ByJack Carr, writer at
You are the Princess Shireen of the House Baratheon, and you are my daughter.
Jack Carr

For a while, it felt like the only YA movies were formulaic stories about dystopian societies and apocalyptic events. Sure, it was kind of fun, but the world needed a breather.

This summer, the YA novel Everything, Everything gets a movie adaptation which looks like it could be a strong contender for the best teen movie of 2017. Before we talk about what is all about, and why you should be at the theater on opening weekend, check out the new trailer below.

In Nicola Yoon's novel (published in 2015), teenager Maddy Whittier has a rare genetic condition known as SCID which prevents her from leaving the house. Yoon wanted to present a "heightened" version of the reality lived by many teenagers — the desire for more freedom than a parent will allow.

In book and film, Maddy's mom is highly protective, understandably, but that fuels her curiosity about the world outside of her LA home. When the Bright family move in next door, their teenage son Olly strikes up a friendship with Maddy, and she begins to question whether being kept inside for 17 years was really what's best for her.

If Maddy looks familiar in the film, it's because she's played by Amandla Stenberg, who had her breakout role in another YA film, playing Rue in The Hunger Games (whose super-sad death I'm still not over). Olly is played by Nick Robinson — you probably remember him from Jurassic World, as Claire's perennially bored nephew Zach.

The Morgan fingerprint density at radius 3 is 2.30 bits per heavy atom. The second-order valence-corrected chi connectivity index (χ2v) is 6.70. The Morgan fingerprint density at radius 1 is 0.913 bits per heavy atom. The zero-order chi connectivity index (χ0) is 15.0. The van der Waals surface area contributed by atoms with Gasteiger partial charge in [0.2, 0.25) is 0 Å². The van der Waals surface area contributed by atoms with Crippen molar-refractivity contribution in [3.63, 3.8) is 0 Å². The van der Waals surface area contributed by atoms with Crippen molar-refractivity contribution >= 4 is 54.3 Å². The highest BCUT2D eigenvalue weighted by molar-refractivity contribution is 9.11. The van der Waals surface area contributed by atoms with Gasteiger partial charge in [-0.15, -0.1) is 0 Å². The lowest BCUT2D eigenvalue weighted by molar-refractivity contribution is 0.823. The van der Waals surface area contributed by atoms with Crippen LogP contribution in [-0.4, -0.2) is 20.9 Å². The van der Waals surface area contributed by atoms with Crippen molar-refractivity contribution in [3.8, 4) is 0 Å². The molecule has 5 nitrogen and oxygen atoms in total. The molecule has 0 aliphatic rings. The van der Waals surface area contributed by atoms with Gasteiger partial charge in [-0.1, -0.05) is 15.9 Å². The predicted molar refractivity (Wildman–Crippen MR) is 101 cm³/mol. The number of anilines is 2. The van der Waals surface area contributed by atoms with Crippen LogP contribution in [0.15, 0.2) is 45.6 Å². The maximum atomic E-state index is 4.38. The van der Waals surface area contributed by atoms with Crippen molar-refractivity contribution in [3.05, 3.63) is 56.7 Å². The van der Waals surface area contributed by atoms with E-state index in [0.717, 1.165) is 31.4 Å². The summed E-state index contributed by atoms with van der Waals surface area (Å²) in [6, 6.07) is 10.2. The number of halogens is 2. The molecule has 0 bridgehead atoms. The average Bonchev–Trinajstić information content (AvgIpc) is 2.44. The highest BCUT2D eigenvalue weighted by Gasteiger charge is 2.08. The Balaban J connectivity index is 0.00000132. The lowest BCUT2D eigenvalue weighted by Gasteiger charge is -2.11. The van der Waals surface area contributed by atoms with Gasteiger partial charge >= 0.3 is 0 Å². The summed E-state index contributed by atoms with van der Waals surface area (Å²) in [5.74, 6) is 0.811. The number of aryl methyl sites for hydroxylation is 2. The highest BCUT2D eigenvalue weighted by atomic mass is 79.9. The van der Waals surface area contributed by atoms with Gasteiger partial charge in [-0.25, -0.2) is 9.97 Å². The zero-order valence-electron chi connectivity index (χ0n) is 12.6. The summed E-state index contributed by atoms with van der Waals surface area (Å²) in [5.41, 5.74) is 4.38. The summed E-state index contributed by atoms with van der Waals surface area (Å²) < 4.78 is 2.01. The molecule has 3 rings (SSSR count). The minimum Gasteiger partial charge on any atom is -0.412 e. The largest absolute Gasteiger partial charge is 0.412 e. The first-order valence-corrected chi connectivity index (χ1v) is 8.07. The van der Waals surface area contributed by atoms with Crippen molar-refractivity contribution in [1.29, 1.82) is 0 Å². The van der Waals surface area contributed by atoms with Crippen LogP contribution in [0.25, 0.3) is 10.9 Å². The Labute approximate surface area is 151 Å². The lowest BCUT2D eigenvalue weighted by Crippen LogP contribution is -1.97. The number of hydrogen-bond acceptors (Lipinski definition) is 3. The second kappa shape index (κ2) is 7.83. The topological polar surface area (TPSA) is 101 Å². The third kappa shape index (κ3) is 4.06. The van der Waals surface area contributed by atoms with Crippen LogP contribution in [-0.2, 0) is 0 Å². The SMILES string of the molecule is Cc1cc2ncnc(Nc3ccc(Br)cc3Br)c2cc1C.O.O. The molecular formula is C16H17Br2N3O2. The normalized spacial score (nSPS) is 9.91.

The themes of Everything, Everything are universal enough that every teenager watching will find something to relate to. The rush of falling for somebody for the first time. The desperate need to experience something outside of what you already know. Making friendships online when reality has limited options.

What's different is the optimistic presentation of those themes — Maddy is the kind of thoroughly grounded, curious, likeable heroine more YA fiction could use. Her outlook is positive, which is why Olly feels a romantic connection to her.

An obvious point of comparison if you're looking for something similar to watch is The Fault In Our Stars, but really Everything, Everything is just different enough from the rest of its crowded genre to stand alone, and the movie (directed by Stella Meghie) seems to have captured the spirit of Yoon's book completely.

Everything, Everything hits theaters May 19. Is it the feel-good YA movie you've been waiting for?


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